6% parents 'trust Gove on schools'
Parents are concerned about the effect the Government is having on their child's education, a poll suggests.
Around one in 12 (8%) parents think the coalition has had a positive impact on the education system since it took power, while almost half (44%) said the impact has been negative.
The survey of about 2,000 adults, commissioned by the National Union of Teachers (NUT), indicates the majority would entrust their child's education to school leaders.
Asked who, other than themselves, they trust the most to educate their son or daughter, more than half (59%) of those questioned said head teachers, followed by the local authority (16%) and school governors (13%).
Around 6% said they would trust the Secretary of State for Education, a post currently held by Michael Gove, and the same proportion said they would trust an academy chain.
The poll also reveals just 2% believe politicians should be able to prescribe what teachers teach, while a third (35%) said teachers should be able to exercise their professional judgment to meet the needs of their pupils. The survey comes as the NUT meets for its annual conference in Liverpool.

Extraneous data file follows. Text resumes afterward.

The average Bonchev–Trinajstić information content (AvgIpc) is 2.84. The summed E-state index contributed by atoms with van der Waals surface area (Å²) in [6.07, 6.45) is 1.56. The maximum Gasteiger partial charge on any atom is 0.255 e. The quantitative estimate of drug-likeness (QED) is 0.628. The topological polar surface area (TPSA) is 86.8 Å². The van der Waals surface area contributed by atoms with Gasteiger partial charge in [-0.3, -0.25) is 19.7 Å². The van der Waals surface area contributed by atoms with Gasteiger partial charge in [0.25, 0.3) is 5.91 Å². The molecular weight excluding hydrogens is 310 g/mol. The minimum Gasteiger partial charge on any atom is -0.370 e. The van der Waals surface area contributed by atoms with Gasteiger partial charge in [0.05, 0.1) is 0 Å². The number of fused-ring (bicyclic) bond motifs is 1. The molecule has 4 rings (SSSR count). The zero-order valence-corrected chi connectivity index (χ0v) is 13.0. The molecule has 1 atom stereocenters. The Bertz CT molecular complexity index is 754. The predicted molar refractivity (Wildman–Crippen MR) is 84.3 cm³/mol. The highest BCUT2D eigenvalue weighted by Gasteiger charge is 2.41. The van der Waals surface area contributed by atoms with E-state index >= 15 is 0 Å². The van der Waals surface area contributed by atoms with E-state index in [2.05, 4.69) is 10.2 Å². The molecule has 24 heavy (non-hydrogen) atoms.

NUT general secretary Christine Blower said: "The fact that only 8% of parents think that the Government has had a positive impact on the education system is very significant."
She added: "It appears that it is now only the Secretary of State who believes that his policies are taking education in the right direction. Michael Gove's proposals for examination reform, the national curriculum and academies and free schools are all being questioned."
The poll shows Mr Gove "does not have the confidence of the profession or parents", Ms Blower said.
But a Department for Education spokesman said: "This survey in fact demonstrates the high level of parental support for our reforms. Almost two-thirds of parents want heads and teachers running their schools, rather than councils - that is why we have given schools more freedom than ever before to do just that through our academies programme."